You know, when Carrot Top gets more groupies than you do, it's a sign that it's time to make a change.

And so I'm done.

No, I won't be back. And I won't hang around and comment on other people's sites.

I'm done.

I've got nothing else to say, and even if I did, I don't want to say it here.

I'm done. Not another word.

I'm going to find a social life, dammit, one with women in it, and not relatives but real women I can kiss and not feel funny afterward. (Sharing too much again, aren't I?)

I'm done. I'm gone.

Out the door, putting a lock on the keyboard, erasing my bookmarks and moving off into the real world. Forget the blogosphere, I'm venturing out into the...ummm...realosphere.

I mean it this time. I really do. Not another word. There's really nothing left to say. Except that post I'm working on about my aquarium. And the posts I've come up with about remodeling the house. Oh yeah, and some new stuff about the kids, including an announcement about one of them.

But that's it. There isn't anything more I have to say. I'm done.

Except that I've had a really good time doing this, and really enjoyed meeting all of you that I've met whether virtually or really. (really? Yeah, I guess it works.)

I'm outta here. I'm Caspar.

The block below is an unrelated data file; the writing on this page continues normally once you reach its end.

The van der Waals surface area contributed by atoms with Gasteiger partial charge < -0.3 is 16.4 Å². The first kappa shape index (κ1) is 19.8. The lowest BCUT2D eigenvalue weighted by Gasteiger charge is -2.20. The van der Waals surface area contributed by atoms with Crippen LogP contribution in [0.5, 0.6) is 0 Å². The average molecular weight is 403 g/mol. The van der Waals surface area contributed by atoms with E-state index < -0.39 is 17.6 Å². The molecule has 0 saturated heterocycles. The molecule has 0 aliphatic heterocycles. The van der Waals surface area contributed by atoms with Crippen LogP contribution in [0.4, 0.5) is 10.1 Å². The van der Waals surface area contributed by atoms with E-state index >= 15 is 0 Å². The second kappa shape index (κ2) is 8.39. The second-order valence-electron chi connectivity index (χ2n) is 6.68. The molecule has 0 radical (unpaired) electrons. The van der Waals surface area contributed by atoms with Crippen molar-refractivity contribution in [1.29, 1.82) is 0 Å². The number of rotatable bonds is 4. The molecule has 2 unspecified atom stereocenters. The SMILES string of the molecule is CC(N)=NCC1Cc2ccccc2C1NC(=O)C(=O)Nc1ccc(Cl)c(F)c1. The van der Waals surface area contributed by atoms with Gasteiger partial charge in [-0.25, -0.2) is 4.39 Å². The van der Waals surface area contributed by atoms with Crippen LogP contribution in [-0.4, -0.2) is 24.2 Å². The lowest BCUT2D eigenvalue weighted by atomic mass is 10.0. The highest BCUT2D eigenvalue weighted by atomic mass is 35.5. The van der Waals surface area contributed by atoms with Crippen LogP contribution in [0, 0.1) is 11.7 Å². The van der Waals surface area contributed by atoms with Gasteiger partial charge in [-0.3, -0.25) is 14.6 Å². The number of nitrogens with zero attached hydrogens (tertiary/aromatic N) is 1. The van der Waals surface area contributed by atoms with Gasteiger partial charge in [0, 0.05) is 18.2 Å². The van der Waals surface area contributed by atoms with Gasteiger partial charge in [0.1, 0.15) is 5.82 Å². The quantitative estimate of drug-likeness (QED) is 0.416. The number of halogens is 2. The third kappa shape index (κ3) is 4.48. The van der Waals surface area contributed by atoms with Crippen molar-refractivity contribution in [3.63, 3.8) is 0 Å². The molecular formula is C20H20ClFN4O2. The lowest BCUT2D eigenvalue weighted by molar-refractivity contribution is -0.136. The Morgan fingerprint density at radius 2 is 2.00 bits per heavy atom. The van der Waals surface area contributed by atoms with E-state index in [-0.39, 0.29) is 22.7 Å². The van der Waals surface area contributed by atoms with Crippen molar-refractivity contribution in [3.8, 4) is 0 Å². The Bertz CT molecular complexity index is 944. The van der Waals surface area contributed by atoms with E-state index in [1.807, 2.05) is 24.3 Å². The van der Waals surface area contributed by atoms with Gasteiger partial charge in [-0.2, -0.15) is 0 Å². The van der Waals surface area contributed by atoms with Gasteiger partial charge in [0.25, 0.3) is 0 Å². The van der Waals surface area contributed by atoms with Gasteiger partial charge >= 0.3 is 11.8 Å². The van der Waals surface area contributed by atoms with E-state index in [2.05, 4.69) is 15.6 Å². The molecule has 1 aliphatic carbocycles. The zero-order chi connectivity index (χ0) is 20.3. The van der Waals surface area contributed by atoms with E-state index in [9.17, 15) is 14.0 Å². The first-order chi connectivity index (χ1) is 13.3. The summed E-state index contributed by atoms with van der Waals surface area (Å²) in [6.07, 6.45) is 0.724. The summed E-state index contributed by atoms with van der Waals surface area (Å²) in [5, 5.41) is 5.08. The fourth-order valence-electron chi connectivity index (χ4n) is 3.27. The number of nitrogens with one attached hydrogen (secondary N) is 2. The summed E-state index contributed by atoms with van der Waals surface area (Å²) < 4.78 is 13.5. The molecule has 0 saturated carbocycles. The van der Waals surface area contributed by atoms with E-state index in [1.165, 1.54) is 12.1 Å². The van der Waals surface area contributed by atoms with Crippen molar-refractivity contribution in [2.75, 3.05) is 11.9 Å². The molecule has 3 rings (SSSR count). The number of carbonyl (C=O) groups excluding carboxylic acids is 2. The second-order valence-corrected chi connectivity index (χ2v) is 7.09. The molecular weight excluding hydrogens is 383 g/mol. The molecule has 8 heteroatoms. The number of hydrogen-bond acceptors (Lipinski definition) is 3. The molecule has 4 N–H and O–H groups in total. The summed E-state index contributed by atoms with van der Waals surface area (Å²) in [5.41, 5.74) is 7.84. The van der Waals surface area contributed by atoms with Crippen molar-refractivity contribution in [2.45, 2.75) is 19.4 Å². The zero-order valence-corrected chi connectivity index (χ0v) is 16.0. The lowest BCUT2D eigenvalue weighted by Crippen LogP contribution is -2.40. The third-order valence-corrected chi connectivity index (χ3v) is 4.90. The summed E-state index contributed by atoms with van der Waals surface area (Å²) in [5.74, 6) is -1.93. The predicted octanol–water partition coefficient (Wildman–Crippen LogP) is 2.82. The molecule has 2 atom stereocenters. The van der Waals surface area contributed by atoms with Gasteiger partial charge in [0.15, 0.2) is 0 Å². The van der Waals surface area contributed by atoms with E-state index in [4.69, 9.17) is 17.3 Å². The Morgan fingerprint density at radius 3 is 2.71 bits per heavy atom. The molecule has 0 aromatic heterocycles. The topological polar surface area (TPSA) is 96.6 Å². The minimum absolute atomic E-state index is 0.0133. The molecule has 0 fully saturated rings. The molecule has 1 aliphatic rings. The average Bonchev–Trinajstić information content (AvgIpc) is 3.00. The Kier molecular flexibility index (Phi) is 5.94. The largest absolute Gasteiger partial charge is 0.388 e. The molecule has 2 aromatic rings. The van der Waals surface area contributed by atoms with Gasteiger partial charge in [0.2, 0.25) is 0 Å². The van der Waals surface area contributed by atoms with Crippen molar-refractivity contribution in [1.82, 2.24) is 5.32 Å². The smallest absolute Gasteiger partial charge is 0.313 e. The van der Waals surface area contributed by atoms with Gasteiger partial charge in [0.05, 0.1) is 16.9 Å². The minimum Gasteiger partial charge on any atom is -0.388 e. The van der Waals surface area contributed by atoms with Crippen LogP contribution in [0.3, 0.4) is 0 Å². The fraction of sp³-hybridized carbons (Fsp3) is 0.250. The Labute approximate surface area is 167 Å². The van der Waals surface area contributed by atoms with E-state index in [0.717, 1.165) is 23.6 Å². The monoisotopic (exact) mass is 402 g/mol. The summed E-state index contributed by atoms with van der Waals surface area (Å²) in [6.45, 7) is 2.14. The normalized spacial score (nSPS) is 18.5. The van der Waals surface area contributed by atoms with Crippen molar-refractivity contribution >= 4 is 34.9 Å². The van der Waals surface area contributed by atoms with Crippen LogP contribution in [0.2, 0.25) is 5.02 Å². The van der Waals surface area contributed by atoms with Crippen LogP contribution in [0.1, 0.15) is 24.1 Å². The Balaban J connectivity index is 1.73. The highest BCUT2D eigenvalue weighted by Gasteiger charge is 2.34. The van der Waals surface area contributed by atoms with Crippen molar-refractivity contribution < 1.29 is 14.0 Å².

Thanks to Instapundit, for getting me started, Uncle for getting me shooting, Les for letting me pick his brains about ecommerce, Michael for linking so often, and of course my loyal readers, both of whom have made all the blood and sweat I poured into this page worthwhile.

But all good things must end, and the same goes for this blog. So here they are; we've come to it at last: the final words of the final post of this blog.

I've thought about them for awhile, considering what to say if this day ever came to pass. What can I say that I haven't already said? What explanation can I give that doesn't sound hopelessly corny, or obscenely egotistical? I debated endlessly, wrote hundreds of "Final Statements" that summed up everything that I've been trying to say for the last 4 years. And I realized that it was an impossible task, so I decided to try and just hit the highlights. Since there really were no highlights, that idea failed as well. So finally, after much deliberation and careful thought, I came up with the following 7 words:


Just kidding folks. I'll see you tomorrow!

Posted by Rich
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Illegal Immigrant or Guest Worker?